Ralph Ochsner retires after successful 60-year career

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Updated May 12, 2017
Ralph OchsnerRalph Ochsner

After completing a 60-year career, former owner of the nation’s oldest continuously operating planning and landscape architecture firm, Ralph Ochsner, has retired.

Led by Ochsner, Ochsner & Associates acquired the firm of Hare & Hare in 1979. The company was originally founded in Kansas City in 1910 by Sid Hare and his son, Herbert, a landscape architect who studied under Frederick Law Olmsted at Harvard University. Olmsted is considered the father of American landscape architecture.

After the 2014 merger of Ochsner Hare & Hare with Olsson Associates, the company became Ochsner Hare & Hare, a Design Studio of Olsson Associates. Olsson has nearly 30 offices in the Midwest and Southeast, and is a multipractice engineering and design firm.

Ochsner Hare & Hare worked with Olsson Associates on projects before merging, which included The Legends at Village West regional shopping center in Kansas City; the Museum at Prairiefire in Overland Park; the Askarben Village streetscape in Omaha, Nebraska; and the Summit Fair shopping center in Lee’s Summit.

Ochsner is an Oklahoma native and began his career as a city planner in Stillwater, Oklahoma. When his career took him to Independence in 1963, he was director of planning before he was named to that same position in Kansas City.

He left to start his own private planning consulting firm in 1969, Ochsner & Associates, which focused on comprehensive plans, community plans, redevelopment planning, community planning department assistance and ordinance writing. He decided it was time to expand in 1979.

“I picked up the phone and called Hare & Hare and asked if they might to be for sale. As it turned out, they were,” Ochsner said during an interview with Linda Van Hoosen in Olsson Associates’ communications department.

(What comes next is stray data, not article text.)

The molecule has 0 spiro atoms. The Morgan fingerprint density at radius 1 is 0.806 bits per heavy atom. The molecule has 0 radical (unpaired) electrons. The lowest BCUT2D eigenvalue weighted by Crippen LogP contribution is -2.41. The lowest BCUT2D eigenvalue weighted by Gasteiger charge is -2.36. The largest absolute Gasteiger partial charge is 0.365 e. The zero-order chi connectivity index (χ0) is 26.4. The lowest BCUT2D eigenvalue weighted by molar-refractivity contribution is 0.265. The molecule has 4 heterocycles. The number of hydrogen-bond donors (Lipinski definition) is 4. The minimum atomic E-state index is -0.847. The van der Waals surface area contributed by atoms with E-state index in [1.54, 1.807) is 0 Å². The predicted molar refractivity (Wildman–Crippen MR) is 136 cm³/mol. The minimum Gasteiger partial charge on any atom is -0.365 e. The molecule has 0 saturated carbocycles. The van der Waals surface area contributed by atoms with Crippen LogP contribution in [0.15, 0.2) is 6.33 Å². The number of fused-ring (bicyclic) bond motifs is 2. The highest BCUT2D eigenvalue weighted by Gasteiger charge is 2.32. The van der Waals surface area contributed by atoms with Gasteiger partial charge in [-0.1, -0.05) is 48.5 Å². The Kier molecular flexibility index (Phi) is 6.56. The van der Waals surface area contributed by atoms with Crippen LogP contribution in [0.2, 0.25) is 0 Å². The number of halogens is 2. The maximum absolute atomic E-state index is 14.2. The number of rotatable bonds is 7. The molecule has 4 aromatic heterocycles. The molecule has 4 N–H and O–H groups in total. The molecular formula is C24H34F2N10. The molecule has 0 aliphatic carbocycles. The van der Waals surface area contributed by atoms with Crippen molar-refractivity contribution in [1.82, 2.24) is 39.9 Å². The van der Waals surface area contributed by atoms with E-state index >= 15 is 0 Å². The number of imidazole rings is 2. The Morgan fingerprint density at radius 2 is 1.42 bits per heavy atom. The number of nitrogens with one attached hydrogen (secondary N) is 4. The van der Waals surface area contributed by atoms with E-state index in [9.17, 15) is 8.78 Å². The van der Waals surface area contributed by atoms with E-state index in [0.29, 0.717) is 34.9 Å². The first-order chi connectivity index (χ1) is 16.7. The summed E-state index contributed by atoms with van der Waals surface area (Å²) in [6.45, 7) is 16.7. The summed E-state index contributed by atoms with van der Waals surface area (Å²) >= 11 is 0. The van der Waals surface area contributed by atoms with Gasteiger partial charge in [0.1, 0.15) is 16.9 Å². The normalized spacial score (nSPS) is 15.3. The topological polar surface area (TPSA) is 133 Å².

Once Ochsner joined with Hare & Hare, the company provided planning and landscape architecture. Ochsner focused on services that ranged from financing, conceptualization, funding and entitlements to full land planning and designing services through construction.

“Ralph Ochsner’s work extends beyond the office,” Van Hoosen wrote, “and includes service to the Missouri Planning Association, the American Planning Association, the American Institute of Certified Planners, the Urban Land Institute, Rotary Club 13 and Friends of the Library at UMKC.”

Van Hoosen says that Ochsner also played a very active role with the University of Oklahoma, his alma mater, as a member of the Board of Visitors for both the Regional and City Planning program and the College of Architecture. Van Hoosen also states that Ochsner enjoyed passing his experience along to the future generations, and he held appointments at the University of Kansas, University of Missouri-Columbia, Oklahoma State University and Rockhurst University.

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